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Vol. 20, No. 3, 2013
Issue release date: April 2013
Section title: Original Paper
Neuroimmunomodulation 2013;20:127–133
(DOI:10.1159/000346199)

Acute Painful Stress and Inflammatory Mediator Production

Griffis C.A. · Crabb Breen E. · Compton P. · Goldberg A. · Witarama T. · Kotlerman J. · Irwin M.R.
aUCLA Department of Anesthesiology, bUCLA Cousins Center for Psychoneuroimmunology, cSemel Institute for Neuroscience and Department of Psychiatry and Biobehavioral Sciences, dDavid Geffen School of Medicine at UCLA, and eUCLA School of Nursing, Los Angeles, Calif., USA

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Article / Publication Details

First-Page Preview
Abstract of Original Paper

Received: 9/7/2012 8:44:28 AM
Accepted: 11/28/2012
Published online: 2/12/2013

Number of Print Pages: 7
Number of Figures: 1
Number of Tables: 3

ISSN: 1021-7401 (Print)
eISSN: 1423-0216 (Online)

For additional information: http://www.karger.com/NIM

Abstract

Background: Proinflammatory pathways may be activated under conditions of painful stress, which is hypothesized to worsen the experience of pain and place medically vulnerable populations at risk for increased morbidity. Objectives: To evaluate the effects of pain and subjective pain-related stress on proinflammatory activity. Methods: A total of 19 healthy control subjects underwent a single standard cold-pressor pain test (CPT) and a no-pain control condition. Indicators of pain and stress were measured and related to inflammatory immune responses [CD8+ cells expressing the integrin molecule CD11a (CD811a), interleukin (IL)-1 receptor agonist (IL-1RA), and IL-6] immediately following the painful stimulus and compared to responses under no-pain conditions. Heart rate and mean arterial pressure were measured as indicators of sympathetic stimulation. Results: CPT was clearly painful and generated an activation of the sympathetic nervous system. CD811a increased in both conditions, but with no statistically significantly greater increase following CPT (p < 0.06). IL-1RA demonstrated a non-statistically significant increase following CPT (p < 0.07). The change in IL-6 following CPT differed significantly from the response seen in the control condition (p < 0.02). Conclusions: These findings suggest that CP acute pain may affect proinflammatory pathways, possibly through mechanisms related to adrenergic activation.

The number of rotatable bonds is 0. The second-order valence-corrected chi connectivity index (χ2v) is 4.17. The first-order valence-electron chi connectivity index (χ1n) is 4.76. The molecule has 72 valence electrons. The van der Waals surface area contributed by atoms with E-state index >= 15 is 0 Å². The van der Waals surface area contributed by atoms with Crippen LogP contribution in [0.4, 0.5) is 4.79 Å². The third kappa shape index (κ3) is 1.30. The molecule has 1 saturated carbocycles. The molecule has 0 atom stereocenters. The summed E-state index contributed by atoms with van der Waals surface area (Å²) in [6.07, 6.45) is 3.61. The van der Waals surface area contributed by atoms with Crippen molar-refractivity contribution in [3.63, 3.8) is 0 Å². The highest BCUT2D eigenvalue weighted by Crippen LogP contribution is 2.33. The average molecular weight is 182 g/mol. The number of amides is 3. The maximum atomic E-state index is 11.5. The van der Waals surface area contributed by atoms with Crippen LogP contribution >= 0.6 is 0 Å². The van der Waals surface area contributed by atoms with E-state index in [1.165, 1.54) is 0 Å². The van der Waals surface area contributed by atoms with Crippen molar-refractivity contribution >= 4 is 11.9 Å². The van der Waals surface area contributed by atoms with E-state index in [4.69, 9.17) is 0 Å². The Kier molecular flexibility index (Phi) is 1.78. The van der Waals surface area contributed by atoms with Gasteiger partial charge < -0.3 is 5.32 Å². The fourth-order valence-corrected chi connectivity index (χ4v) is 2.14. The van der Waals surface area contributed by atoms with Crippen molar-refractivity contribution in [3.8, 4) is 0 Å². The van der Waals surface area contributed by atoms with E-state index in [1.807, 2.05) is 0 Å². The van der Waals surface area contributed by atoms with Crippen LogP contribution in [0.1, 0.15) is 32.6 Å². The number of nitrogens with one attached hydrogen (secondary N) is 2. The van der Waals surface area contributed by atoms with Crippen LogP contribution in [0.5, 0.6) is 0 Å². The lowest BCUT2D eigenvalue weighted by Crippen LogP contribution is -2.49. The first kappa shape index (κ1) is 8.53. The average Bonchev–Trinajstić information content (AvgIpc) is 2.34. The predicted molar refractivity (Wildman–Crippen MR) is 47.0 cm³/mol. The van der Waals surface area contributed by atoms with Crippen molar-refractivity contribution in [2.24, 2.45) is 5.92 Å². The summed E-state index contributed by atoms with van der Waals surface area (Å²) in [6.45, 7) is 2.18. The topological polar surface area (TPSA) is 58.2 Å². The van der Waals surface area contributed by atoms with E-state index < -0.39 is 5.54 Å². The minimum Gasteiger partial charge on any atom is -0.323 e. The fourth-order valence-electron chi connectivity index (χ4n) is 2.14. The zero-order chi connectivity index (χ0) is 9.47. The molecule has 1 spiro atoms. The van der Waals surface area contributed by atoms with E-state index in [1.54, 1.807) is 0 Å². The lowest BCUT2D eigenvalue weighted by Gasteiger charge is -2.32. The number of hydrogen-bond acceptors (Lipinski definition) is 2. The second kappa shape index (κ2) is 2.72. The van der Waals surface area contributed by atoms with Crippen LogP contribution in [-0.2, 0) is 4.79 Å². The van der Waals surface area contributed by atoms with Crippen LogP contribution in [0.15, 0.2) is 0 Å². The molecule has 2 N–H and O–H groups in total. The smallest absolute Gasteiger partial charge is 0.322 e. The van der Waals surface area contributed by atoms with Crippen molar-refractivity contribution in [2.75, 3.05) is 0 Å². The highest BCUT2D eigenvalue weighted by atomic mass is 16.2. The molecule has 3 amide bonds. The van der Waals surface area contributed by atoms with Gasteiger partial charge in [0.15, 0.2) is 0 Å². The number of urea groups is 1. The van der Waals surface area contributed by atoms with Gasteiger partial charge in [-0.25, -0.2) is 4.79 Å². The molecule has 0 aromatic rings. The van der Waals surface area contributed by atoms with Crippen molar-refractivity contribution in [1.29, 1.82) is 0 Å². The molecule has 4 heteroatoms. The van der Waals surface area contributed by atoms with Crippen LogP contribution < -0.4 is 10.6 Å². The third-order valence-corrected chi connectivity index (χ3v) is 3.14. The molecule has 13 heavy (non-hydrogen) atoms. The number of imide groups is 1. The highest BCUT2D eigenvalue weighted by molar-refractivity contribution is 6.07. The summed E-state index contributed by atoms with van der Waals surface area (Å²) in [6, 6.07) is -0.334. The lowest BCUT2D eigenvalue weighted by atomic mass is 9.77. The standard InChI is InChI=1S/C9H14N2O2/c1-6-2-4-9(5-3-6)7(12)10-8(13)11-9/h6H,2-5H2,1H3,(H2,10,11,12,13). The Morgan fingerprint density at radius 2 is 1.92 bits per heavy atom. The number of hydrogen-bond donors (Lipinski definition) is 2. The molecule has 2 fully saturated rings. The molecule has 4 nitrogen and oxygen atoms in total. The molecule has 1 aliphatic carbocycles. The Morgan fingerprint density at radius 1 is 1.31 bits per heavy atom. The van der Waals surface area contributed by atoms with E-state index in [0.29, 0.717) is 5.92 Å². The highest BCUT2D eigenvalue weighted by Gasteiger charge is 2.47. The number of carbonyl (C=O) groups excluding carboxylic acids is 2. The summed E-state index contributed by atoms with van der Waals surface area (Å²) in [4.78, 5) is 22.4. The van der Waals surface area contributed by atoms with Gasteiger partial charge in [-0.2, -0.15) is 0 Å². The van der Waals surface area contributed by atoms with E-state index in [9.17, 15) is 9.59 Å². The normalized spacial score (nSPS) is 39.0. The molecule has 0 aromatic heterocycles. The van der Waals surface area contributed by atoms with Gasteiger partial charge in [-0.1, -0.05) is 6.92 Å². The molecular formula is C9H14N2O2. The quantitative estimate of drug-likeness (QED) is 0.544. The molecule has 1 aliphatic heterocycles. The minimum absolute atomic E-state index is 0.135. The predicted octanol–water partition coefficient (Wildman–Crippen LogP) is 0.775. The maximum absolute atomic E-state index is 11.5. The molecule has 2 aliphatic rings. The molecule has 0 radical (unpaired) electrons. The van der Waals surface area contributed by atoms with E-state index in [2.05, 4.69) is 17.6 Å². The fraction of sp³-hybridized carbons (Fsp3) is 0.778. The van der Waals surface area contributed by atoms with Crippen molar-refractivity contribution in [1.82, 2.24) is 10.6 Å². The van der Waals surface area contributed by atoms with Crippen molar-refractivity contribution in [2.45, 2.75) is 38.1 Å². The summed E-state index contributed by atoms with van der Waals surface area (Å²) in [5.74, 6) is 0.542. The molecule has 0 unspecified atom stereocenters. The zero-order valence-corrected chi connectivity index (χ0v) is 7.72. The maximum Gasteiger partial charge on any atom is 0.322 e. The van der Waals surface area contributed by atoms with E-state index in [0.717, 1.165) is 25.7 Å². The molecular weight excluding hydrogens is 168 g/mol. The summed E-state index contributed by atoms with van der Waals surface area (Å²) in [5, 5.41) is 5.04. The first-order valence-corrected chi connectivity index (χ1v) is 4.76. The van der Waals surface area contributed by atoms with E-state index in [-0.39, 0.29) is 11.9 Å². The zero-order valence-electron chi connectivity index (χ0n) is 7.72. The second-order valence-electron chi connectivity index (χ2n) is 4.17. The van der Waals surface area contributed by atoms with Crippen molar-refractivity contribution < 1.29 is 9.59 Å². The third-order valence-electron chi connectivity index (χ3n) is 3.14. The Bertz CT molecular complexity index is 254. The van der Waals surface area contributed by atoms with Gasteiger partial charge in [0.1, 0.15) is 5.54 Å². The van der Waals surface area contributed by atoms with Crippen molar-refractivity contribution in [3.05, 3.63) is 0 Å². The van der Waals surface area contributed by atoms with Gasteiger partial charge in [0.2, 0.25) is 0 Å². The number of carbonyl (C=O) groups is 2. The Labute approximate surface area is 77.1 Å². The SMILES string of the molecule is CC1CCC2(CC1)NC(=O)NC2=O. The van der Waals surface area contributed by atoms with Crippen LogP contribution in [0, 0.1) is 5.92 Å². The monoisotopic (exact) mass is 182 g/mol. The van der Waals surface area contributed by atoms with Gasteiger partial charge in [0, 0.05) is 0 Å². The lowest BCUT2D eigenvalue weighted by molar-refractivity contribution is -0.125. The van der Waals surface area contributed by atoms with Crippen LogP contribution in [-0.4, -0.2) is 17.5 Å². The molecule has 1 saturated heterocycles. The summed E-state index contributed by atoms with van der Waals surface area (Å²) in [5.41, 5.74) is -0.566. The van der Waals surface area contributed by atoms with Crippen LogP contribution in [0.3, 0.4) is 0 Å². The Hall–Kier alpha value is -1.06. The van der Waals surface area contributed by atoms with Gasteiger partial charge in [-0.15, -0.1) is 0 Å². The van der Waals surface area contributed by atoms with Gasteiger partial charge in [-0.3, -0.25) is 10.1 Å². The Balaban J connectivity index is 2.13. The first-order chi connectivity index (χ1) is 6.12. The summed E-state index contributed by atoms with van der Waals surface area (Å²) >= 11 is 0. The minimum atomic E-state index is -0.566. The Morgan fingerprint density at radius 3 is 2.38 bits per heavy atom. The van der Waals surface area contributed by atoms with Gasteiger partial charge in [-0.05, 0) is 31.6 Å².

Author Contacts

Assoc. Prof. Charles A. Griffis, CRNA, PhD
UCLA Department of Anesthesiology
200 Medical Plaza, Suite 660
Los Angeles, CA 90095 (USA)
E-Mail cgriffis55@gmail.com

  

Article Information

Received: September 7, 2012
Accepted after revision: November 28, 2012
Published online: February 12, 2013
Number of Print Pages : 7
Number of Figures : 1, Number of Tables : 3, Number of References : 58

  

Publication Details

Neuroimmunomodulation

Vol. 20, No. 3, Year 2013 (Cover Date: April 2013)

Journal Editor: Savino W. (Rio de Janeiro)
ISSN: 1021-7401 (Print), eISSN: 1423-0216 (Online)

For additional information: http://www.karger.com/NIM


Article / Publication Details

First-Page Preview
Abstract of Original Paper

Received: 9/7/2012 8:44:28 AM
Accepted: 11/28/2012
Published online: 2/12/2013

Number of Print Pages: 7
Number of Figures: 1
Number of Tables: 3

ISSN: 1021-7401 (Print)
eISSN: 1423-0216 (Online)

For additional information: http://www.karger.com/NIM


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